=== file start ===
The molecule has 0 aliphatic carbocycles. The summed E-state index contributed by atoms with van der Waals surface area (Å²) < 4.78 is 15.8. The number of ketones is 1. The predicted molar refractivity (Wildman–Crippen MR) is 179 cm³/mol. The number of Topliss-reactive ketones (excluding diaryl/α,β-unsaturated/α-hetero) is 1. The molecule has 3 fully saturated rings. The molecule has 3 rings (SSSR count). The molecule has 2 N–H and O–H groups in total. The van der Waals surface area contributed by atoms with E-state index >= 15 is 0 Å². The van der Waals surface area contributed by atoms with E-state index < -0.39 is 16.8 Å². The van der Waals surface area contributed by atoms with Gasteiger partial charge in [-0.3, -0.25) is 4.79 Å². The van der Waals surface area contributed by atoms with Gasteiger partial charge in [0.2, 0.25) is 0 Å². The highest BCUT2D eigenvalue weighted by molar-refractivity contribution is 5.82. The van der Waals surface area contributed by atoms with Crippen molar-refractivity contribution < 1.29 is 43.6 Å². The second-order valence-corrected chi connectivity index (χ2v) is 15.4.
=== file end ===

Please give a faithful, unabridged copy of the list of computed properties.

The molecule has 0 aliphatic carbocycles. The summed E-state index contributed by atoms with van der Waals surface area (Å²) < 4.78 is 15.8. The number of ketones is 1. The predicted molar refractivity (Wildman–Crippen MR) is 179 cm³/mol. The number of Topliss-reactive ketones (excluding diaryl/α,β-unsaturated/α-hetero) is 1. The molecule has 3 fully saturated rings. The molecule has 3 rings (SSSR count). The molecule has 2 N–H and O–H groups in total. The van der Waals surface area contributed by atoms with E-state index >= 15 is 0 Å². The van der Waals surface area contributed by atoms with E-state index < -0.39 is 16.8 Å². The van der Waals surface area contributed by atoms with Gasteiger partial charge in [-0.3, -0.25) is 4.79 Å². The van der Waals surface area contributed by atoms with Gasteiger partial charge in [0.2, 0.25) is 0 Å². The highest BCUT2D eigenvalue weighted by molar-refractivity contribution is 5.82. The van der Waals surface area contributed by atoms with Crippen molar-refractivity contribution < 1.29 is 43.6 Å². The second-order valence-corrected chi connectivity index (χ2v) is 15.4.